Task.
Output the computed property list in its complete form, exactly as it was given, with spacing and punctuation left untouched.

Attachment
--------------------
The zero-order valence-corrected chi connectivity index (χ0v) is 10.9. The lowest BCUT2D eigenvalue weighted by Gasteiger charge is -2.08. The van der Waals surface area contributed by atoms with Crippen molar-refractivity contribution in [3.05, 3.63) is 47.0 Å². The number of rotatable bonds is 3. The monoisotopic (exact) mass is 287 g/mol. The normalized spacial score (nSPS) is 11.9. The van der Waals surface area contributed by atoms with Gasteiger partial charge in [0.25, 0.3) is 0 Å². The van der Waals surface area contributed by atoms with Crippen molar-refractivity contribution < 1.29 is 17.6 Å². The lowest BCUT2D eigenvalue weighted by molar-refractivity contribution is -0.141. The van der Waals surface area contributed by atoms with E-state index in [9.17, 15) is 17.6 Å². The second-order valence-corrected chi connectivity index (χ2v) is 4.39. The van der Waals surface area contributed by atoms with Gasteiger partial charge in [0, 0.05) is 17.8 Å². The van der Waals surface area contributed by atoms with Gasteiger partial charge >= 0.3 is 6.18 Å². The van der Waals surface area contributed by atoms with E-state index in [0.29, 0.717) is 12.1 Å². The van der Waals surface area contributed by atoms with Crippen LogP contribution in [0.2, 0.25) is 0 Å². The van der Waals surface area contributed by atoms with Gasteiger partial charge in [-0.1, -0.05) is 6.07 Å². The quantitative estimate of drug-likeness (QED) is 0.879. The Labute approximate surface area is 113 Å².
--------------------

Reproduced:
The zero-order valence-corrected chi connectivity index (χ0v) is 10.9. The lowest BCUT2D eigenvalue weighted by Gasteiger charge is -2.08. The van der Waals surface area contributed by atoms with Crippen molar-refractivity contribution in [3.05, 3.63) is 47.0 Å². The number of rotatable bonds is 3. The monoisotopic (exact) mass is 287 g/mol. The normalized spacial score (nSPS) is 11.9. The van der Waals surface area contributed by atoms with Gasteiger partial charge in [0.25, 0.3) is 0 Å². The van der Waals surface area contributed by atoms with Crippen molar-refractivity contribution < 1.29 is 17.6 Å². The lowest BCUT2D eigenvalue weighted by molar-refractivity contribution is -0.141. The van der Waals surface area contributed by atoms with E-state index in [9.17, 15) is 17.6 Å². The second-order valence-corrected chi connectivity index (χ2v) is 4.39. The van der Waals surface area contributed by atoms with Gasteiger partial charge in [0, 0.05) is 17.8 Å². The van der Waals surface area contributed by atoms with Gasteiger partial charge >= 0.3 is 6.18 Å². The van der Waals surface area contributed by atoms with E-state index in [0.29, 0.717) is 12.1 Å². The van der Waals surface area contributed by atoms with Crippen LogP contribution in [0.2, 0.25) is 0 Å². The van der Waals surface area contributed by atoms with Gasteiger partial charge in [-0.1, -0.05) is 6.07 Å². The quantitative estimate of drug-likeness (QED) is 0.879. The Labute approximate surface area is 113 Å².